Leadership is Creating an Environment for Other's Success

In my last article, “Learn How to Learn” I introduced the fact that we all learn differently. Unfortunately, our educational systems have “experts” at the top telling students what they are going to be taught and the method is one size fits all.

Leaders of top organizations understand this educational culture will not be effective in business. Good leaders want higher performing organizations composed of life-long learners. A life-long learner is self-directed, searches for professional and personal growth, and is inspired going to work.

Leaders, I want to embrace, cherish building something greater than them. They create environments for other people’s success. Retired Commandant of the Marine Corps, General Charles Krulak, focused the Marines 11-week basic training on team projects that emphasized individual and team action. These training exercises took young men/women from all walks of life and put them in an action-oriented environment so they can learn internal locus of control. This means each Marine trains to understand that their action determines their future and their team’s future. The individual Marines generate trust and respect as they take personal responsibility to figure out how to complete the team-based experiments. The company commanders at Camp Pendleton gain the trust and respect of the new Marines by creating an environment for their success.

Leaders learn articulating and staying true to one’s purpose is the inner sanctum that guides all. Purpose is driven by one’s heart and soul. It is one’s meaning in work. It serves as your guide in order to understand what and how you want to do.

As Simon Sinek points out in his book, Start With Why, a clearly articulated purpose addresses the emotional aspect of our limbic portion of our brain. The emotion triggers our decision-making allowing facts and words to be heard. The following is my purpose.

“Freedom, joy and meaning through life-long learning.”

I’ve thought a lot about the articles I’ve written over the past months. First, I haven’t done it alone. I was smart enough to hire a Social Media Coach, Zach Bullett. Zach is a young, life-long learner, a recent Colorado Mesa University graduate and a leader. I say leader, because Zach and I have created an environment for each other’s success. His intelligent support breaks my isolation as a sole practitioner. His expertise in social media allows me to write, along with the freedom to create and publish. My expertise in coaching, what I write and our discussions deepen his new coaching reservoir.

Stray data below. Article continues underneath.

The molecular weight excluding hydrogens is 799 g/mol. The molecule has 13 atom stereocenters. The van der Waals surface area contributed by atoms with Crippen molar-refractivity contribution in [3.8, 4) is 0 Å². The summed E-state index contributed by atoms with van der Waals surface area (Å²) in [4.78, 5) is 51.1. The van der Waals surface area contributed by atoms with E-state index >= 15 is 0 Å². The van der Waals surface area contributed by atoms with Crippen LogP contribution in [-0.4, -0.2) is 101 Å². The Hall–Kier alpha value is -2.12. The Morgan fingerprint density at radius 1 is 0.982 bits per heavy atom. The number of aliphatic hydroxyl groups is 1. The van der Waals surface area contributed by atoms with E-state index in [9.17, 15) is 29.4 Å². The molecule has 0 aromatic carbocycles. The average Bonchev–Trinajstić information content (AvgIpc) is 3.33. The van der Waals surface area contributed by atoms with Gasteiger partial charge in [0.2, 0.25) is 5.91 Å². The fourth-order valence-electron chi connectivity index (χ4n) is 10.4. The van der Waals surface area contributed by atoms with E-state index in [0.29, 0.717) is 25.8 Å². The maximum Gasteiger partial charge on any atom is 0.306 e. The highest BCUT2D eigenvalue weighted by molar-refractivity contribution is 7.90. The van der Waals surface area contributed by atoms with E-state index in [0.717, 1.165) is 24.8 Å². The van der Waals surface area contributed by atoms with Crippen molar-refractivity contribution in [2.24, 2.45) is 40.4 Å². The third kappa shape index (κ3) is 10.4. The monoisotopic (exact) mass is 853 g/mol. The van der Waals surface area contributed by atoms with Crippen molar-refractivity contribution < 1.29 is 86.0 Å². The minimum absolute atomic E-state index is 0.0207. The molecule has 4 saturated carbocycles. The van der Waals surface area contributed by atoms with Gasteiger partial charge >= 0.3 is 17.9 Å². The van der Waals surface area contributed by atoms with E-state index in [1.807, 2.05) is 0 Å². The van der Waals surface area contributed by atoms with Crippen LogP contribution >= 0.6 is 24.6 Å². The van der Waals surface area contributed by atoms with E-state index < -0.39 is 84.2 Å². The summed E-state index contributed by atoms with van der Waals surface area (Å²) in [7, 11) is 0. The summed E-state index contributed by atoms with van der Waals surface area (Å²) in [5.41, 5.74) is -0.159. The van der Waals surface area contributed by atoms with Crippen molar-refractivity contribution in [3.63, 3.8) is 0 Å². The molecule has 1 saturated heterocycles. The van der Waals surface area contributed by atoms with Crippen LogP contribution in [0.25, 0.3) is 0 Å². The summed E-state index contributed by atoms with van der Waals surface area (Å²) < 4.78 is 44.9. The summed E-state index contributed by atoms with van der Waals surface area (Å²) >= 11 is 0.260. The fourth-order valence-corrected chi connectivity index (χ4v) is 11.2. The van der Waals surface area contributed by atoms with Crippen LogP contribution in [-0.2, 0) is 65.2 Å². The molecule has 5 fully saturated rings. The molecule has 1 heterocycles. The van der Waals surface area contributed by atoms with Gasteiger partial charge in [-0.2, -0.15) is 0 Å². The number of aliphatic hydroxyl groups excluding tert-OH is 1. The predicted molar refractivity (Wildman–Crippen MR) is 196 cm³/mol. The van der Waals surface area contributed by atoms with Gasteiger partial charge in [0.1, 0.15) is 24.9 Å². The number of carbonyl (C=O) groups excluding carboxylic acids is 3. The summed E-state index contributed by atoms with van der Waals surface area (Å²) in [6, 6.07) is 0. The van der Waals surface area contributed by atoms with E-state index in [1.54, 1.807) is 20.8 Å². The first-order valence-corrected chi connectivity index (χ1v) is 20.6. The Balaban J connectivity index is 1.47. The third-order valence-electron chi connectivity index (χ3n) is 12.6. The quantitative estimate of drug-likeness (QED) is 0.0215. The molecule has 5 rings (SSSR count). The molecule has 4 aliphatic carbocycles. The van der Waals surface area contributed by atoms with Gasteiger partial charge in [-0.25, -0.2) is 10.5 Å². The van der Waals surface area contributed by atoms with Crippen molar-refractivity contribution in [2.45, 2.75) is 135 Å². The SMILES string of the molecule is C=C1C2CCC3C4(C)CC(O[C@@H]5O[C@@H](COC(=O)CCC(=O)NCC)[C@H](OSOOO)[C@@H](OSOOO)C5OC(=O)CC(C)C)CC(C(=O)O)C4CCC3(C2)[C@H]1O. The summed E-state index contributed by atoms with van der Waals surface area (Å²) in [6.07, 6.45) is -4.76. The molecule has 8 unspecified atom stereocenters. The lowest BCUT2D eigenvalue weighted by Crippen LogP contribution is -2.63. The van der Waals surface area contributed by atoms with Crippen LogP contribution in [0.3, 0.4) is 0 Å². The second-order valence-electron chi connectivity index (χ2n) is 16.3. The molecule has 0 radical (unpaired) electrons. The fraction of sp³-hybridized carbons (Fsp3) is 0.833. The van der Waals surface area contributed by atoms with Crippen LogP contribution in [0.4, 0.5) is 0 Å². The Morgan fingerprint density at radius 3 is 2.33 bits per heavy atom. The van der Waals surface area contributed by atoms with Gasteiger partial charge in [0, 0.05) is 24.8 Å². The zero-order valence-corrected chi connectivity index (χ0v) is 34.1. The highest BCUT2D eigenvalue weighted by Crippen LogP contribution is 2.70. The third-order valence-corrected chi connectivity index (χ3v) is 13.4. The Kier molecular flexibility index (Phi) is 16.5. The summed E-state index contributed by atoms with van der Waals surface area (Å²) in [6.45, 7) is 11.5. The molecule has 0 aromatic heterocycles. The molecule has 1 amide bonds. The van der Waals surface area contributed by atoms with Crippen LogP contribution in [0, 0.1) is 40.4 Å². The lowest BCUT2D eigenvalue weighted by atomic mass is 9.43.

A number of wonderful events have happened as a result of writing articles. Publishing articles is a vehicle to share my purpose. Publishing my messages is a way to coordinate my thinking and my behavior. It is a way to trust and respect the freedom bestowed on me by my predecessors.

Writing about ways to make people’s lives better through positive learning strengthens freedom. Some of us have an easier path to freedom than others. All of us who have the freedom to learn have a duty to respect the sacrifices others have made on our behalf.

The poignant memories I have of my father are feeling his love and leadership. I will never forget steaming into New York harbor early on a July morning in 1958. My father spoke to me about his emotions of gratefulness returning from WWII on the Queen Mary (converted to a troop ship during WWII) and seeing the Statue of Liberty. I was privileged to share the experience with him 12 years later. Dad set the stage for me, advocating learning, creating a more enjoyable and successful life for me. My father’s leadership that early morning fashioned an environment where I viscerally experienced my meaning of freedom. He was brilliant and loving, because he didn’t try to teach me. He chose to create an environment so I could learn for myself!

A number of years ago dear friends of ours included us on a trip to Israel and Jordan. This loving couple exhibits marvelous leadership by organizing many trips to Israel so Americans, Israelis and Jordanians can learn. They organize the trips in a way that creates an environment for all of us to find more joy and meaning.

We were never taught or told what to think. We each had our own life-long learning which created more enjoyable and successful lives (for the Israelis, Jordanians and us). Deep learning sometimes comes with a certain amount of shock and awe, some pain, some uncertainty and that is why leaders “Hold the space for us to learn (Patricia Qualls, Ph.D.).”

My professional coaching is relegated to people leading and managing organizations. Whether my coaching sessions are via telephone or in-person it is all about, “Creating an environment for our success.” The main foundation to this successful relationship is learning.

This is a responsibility of both my client and myself. While our roles may be different our responsibilities are similar. My skills lie in helping my client understand that he/she holds the cards to positive learning, not me.

My challenge as the leader is “Holding the space for someone to learn” not telling them what to learn. We start each session with the question, “Please tell me what is going exceptionally well in your life?” I ask this question, because so many of us don’t focus on the good in our lives. The second question is, “What would you like to work on today?” Exploring these questions is all about becoming a leader in one’s own life.

 

I find great joy in being able to write these articles and share them with the public! The greatest compliment to me is if you would pass this along or share it with others if you found my information helpful!